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Author: Rachel Bird
Publisher: Bloomsbury Publishing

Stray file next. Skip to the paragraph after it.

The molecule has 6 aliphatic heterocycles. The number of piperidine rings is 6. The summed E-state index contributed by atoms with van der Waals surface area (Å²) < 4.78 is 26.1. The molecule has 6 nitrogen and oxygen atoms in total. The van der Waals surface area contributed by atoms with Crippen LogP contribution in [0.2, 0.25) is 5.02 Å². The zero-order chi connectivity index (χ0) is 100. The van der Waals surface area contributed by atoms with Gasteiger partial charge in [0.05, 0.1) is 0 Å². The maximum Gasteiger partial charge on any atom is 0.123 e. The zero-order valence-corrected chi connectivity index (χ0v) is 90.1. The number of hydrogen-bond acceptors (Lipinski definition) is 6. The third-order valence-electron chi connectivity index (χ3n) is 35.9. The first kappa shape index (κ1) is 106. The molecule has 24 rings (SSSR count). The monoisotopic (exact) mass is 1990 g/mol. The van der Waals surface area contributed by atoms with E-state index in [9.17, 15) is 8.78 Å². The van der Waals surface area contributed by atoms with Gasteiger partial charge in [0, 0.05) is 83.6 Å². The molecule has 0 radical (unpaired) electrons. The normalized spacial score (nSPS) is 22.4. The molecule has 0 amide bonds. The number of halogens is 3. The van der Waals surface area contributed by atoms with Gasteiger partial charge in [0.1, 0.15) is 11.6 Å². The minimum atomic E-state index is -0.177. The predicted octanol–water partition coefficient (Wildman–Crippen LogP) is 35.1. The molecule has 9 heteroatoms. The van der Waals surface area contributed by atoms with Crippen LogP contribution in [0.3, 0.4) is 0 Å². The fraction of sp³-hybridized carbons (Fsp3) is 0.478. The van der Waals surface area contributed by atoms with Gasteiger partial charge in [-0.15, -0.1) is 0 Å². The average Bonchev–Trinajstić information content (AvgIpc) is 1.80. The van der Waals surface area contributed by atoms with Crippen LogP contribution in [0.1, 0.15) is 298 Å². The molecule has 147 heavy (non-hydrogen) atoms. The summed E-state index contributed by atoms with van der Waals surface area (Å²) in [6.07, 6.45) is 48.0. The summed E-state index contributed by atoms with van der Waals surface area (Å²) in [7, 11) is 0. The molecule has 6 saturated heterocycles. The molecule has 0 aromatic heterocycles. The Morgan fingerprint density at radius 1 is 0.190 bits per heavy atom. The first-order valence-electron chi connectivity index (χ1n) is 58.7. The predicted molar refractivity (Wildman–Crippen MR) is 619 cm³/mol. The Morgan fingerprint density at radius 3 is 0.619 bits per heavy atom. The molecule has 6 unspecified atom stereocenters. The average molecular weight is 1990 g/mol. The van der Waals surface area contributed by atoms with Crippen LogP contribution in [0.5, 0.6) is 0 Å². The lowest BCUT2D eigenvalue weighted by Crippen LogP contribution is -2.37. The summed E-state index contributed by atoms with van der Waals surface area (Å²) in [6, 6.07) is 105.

This book offers the first comprehensive evaluation of ethics in the ancient Greek novel, demonstrating how their representation of the cardinal virtue sophrosune positions these texts in their literary, philosophical and cultural contexts. Sophrosune encompasses the dispositions and psychological states of temperance, self-control, chastity, sanity and moderation. The Greek novels are the first examples of lengthy prose fiction in the Greek world, composed between the first century BCE and the fourth century CE. Each novel is concerned with a pair of beautiful, aristocratic lovers who undergo trials and tribulations, before a successful resolution is reached. Bird focuses on the extant examples of the genre (Chariton's Callirhoe, Xenophon of Ephesus' Ephesiaca, Longus' Daphnis and Chloe, Achilles Tatius' Leucippe and Clitophon and Heliodorus' Aethiopica), which all have the virtue of sophrosune at their heart. As each pair of lovers strives to retain their chastity in the face of adversity, and under extreme pressure from eros, it is essential to understand how this virtue is represented in the characters within each novel. Invited modes of reading also involve sophrosune, and the author provides an important exploration of how sophrosune in the reader is both encouraged and undermined by these works of fiction.